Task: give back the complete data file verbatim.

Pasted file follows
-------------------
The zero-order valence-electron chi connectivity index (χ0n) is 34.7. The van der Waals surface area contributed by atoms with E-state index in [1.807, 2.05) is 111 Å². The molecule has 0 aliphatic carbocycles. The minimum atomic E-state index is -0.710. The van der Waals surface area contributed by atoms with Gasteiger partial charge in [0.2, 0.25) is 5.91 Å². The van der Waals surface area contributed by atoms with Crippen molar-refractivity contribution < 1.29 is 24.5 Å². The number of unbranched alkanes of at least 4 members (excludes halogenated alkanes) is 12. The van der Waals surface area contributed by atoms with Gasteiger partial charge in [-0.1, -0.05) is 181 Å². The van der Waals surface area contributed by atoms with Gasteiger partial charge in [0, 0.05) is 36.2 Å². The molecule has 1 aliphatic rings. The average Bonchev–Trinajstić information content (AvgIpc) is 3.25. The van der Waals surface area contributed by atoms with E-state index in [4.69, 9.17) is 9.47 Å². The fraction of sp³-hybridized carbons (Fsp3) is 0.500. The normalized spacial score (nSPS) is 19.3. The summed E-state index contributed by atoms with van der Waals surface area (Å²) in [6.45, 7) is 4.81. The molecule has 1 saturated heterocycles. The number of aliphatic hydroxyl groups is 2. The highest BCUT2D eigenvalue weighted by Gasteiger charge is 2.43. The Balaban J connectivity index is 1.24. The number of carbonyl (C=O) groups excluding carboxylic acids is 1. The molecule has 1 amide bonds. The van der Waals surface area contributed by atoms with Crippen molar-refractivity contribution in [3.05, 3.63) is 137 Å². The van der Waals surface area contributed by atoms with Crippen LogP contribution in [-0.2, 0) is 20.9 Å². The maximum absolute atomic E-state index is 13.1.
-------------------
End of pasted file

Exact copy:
The zero-order valence-electron chi connectivity index (χ0n) is 34.7. The van der Waals surface area contributed by atoms with E-state index in [1.807, 2.05) is 111 Å². The molecule has 0 aliphatic carbocycles. The minimum atomic E-state index is -0.710. The van der Waals surface area contributed by atoms with Gasteiger partial charge in [0.2, 0.25) is 5.91 Å². The van der Waals surface area contributed by atoms with Crippen molar-refractivity contribution < 1.29 is 24.5 Å². The number of unbranched alkanes of at least 4 members (excludes halogenated alkanes) is 12. The van der Waals surface area contributed by atoms with Gasteiger partial charge in [-0.1, -0.05) is 181 Å². The van der Waals surface area contributed by atoms with Gasteiger partial charge in [0, 0.05) is 36.2 Å². The molecule has 1 aliphatic rings. The average Bonchev–Trinajstić information content (AvgIpc) is 3.25. The van der Waals surface area contributed by atoms with E-state index in [4.69, 9.17) is 9.47 Å². The fraction of sp³-hybridized carbons (Fsp3) is 0.500. The normalized spacial score (nSPS) is 19.3. The summed E-state index contributed by atoms with van der Waals surface area (Å²) in [6.45, 7) is 4.81. The molecule has 1 saturated heterocycles. The number of aliphatic hydroxyl groups is 2. The highest BCUT2D eigenvalue weighted by Gasteiger charge is 2.43. The Balaban J connectivity index is 1.24. The number of carbonyl (C=O) groups excluding carboxylic acids is 1. The molecule has 1 amide bonds. The van der Waals surface area contributed by atoms with Crippen molar-refractivity contribution in [3.05, 3.63) is 137 Å². The van der Waals surface area contributed by atoms with Crippen LogP contribution in [-0.2, 0) is 20.9 Å². The maximum absolute atomic E-state index is 13.1.